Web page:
Tuesday 23 January 2018

President says immigration concerns are the result of austerity

Paul Melia

Paul Melia

PEOPLE are “flying into a panic” about the prospect of just over one million refugees being resettled in Europe because of drops in income and high youth unemployment arising from austerity policies, President Michael D Higgins has said.

But the Government has an “obligation” to offer prospects,

including educational opportunities, to refugees fleeing conflict zones, including Syria, and must begin talking to the people who elected them to office.

The President said that a mindset of “receiving the stranger” needed to be fostered. He continued: “Not only in Ireland, but even in relation to the EU, the fact that people are flying into a panic about 1.3 million coming to an area of over 500 million tells you a lot.

“There are internal factors as well, including the consequences of austerity in Europe, while 40pc of people on the median income have experienced a drop.

“If you take Greece, youth

unemployment is at 51pc. In Italy, it’s 26pc. Youth unemployment is affecting attitudes. But in the developing countries, two-thirds are not in study or employment.

“Both Ireland and the EU need to prepare people in terms of what’s coming. You need to be able to look after people for education and offer prospects and so forth. When you think about what other countries have done, you need to be able to anticipate (problem) areas. You don’t denounce the number (of people).”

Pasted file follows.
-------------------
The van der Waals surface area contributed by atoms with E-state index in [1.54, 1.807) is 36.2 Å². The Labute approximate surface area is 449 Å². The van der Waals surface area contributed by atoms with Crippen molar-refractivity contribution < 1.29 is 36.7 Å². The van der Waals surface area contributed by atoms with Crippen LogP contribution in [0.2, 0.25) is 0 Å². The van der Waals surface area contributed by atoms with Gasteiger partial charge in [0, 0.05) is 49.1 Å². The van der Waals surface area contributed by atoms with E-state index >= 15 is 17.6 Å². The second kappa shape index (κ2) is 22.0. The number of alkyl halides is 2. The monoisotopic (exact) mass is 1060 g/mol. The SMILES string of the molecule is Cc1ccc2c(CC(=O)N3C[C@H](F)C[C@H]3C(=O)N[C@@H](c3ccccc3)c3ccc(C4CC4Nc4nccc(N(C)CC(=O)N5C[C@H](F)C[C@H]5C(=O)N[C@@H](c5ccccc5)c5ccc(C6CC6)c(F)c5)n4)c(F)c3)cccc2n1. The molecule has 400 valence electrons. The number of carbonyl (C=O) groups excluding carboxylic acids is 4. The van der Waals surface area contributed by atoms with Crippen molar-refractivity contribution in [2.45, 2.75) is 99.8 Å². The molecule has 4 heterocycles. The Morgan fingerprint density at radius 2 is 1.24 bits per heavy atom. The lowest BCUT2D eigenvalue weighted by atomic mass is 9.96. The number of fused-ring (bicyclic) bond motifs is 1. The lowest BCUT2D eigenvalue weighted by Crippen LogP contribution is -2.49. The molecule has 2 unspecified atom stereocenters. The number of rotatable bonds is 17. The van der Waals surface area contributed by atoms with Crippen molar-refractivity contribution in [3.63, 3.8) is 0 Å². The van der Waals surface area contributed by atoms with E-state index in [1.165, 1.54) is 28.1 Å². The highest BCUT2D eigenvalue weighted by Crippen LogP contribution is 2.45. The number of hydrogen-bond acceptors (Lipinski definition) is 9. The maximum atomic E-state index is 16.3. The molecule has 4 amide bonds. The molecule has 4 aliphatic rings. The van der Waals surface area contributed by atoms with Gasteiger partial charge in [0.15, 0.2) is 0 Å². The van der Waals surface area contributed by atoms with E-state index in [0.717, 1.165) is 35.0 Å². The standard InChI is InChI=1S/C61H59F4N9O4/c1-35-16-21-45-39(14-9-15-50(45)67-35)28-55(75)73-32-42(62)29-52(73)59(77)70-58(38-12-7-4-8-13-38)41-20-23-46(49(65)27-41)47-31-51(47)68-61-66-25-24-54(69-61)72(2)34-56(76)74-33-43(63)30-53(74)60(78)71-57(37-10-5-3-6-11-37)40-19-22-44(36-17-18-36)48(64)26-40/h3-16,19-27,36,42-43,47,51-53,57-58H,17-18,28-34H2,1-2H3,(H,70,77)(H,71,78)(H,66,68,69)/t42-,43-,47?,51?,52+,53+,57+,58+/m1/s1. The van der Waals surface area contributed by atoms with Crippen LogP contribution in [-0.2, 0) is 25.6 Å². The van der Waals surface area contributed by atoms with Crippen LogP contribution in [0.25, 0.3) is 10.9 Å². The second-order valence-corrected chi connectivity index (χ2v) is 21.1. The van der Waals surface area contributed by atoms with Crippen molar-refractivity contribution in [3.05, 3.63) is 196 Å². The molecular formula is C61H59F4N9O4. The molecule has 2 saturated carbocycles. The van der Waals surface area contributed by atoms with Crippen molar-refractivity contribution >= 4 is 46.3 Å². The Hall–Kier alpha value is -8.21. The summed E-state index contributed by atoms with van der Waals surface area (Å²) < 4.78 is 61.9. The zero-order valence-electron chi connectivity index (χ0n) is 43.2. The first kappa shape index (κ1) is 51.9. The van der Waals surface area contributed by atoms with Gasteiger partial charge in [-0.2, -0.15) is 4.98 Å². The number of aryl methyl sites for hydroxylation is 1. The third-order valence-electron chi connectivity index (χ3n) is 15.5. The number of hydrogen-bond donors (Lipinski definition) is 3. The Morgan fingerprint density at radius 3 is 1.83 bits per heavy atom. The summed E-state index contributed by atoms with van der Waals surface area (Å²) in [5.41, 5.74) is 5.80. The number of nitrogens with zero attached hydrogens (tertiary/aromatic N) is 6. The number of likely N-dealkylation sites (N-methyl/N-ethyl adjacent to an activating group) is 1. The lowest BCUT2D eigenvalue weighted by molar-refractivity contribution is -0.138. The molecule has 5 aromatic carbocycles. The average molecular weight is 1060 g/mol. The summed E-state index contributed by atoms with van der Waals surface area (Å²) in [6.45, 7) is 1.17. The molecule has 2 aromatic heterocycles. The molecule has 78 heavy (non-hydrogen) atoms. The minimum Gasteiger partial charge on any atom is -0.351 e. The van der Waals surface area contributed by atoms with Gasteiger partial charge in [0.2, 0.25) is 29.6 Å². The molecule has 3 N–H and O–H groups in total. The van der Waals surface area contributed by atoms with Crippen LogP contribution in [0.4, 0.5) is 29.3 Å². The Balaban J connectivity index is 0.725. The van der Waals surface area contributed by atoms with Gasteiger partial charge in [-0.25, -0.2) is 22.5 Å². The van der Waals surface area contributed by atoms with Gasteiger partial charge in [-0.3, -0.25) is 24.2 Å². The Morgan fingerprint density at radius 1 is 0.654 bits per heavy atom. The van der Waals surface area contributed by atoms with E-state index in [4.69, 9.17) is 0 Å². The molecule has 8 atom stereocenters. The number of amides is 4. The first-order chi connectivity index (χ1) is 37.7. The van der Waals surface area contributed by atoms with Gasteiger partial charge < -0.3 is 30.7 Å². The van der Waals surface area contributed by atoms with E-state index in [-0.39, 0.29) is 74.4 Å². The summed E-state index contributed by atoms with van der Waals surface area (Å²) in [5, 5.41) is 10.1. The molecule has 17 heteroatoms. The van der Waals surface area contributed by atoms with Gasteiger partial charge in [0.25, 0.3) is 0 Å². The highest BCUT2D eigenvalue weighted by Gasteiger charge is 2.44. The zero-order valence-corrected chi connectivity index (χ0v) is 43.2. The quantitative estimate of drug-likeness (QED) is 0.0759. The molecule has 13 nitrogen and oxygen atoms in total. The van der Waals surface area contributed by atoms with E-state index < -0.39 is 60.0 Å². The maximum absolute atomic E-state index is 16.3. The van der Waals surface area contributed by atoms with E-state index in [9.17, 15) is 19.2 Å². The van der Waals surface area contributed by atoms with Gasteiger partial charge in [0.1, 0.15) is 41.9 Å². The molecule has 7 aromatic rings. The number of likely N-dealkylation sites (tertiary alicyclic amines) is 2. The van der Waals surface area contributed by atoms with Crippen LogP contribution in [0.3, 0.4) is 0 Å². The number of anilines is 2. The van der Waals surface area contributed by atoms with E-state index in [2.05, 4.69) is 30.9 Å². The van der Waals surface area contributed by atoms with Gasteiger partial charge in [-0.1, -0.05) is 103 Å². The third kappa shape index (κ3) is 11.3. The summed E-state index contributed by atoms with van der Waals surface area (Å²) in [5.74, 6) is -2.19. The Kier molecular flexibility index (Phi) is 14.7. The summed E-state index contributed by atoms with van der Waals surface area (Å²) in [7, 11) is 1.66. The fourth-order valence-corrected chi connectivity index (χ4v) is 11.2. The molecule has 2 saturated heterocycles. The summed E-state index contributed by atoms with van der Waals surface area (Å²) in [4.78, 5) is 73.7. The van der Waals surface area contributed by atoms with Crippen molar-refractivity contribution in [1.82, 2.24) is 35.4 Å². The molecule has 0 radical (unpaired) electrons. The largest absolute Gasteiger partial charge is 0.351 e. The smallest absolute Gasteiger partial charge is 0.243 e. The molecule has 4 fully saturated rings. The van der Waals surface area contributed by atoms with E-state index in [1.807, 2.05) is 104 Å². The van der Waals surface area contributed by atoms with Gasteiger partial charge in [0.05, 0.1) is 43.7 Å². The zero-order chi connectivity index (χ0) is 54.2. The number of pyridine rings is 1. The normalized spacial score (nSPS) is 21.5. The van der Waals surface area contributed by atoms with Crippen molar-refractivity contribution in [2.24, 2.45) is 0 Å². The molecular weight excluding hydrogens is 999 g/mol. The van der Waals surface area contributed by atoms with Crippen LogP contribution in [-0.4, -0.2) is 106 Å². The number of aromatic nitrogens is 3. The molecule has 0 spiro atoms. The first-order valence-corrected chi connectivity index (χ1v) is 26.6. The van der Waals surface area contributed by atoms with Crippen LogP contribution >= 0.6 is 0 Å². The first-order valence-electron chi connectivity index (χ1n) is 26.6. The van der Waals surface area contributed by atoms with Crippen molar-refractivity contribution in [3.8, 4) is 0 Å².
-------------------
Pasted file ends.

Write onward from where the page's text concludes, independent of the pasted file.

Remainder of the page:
Ireland has pledged to accept 4,000 people from the Syrian conflict zone, of whom some 350 are expected here this year.

The number arriving is short of what was expected, in part because of the low numbers applying for asylum in Italy and Greece, which is a prerequisite for entry to the relocation programme.

Instead, many migrants fleeing conflict zones continue their journey to northern Europe.

The President said that “fear and fatalism” were characteristics of the response to the crisis and that there was a role for the Government in addressing that.

He added: “There’s a set of institutional preparations you need to put in place. What that requires is the creation of a mind of ‘receiving the stranger’ in the different countries of Europe. Governments have responsibilities to not just talk to each other, but to the people who put them into government as well.”

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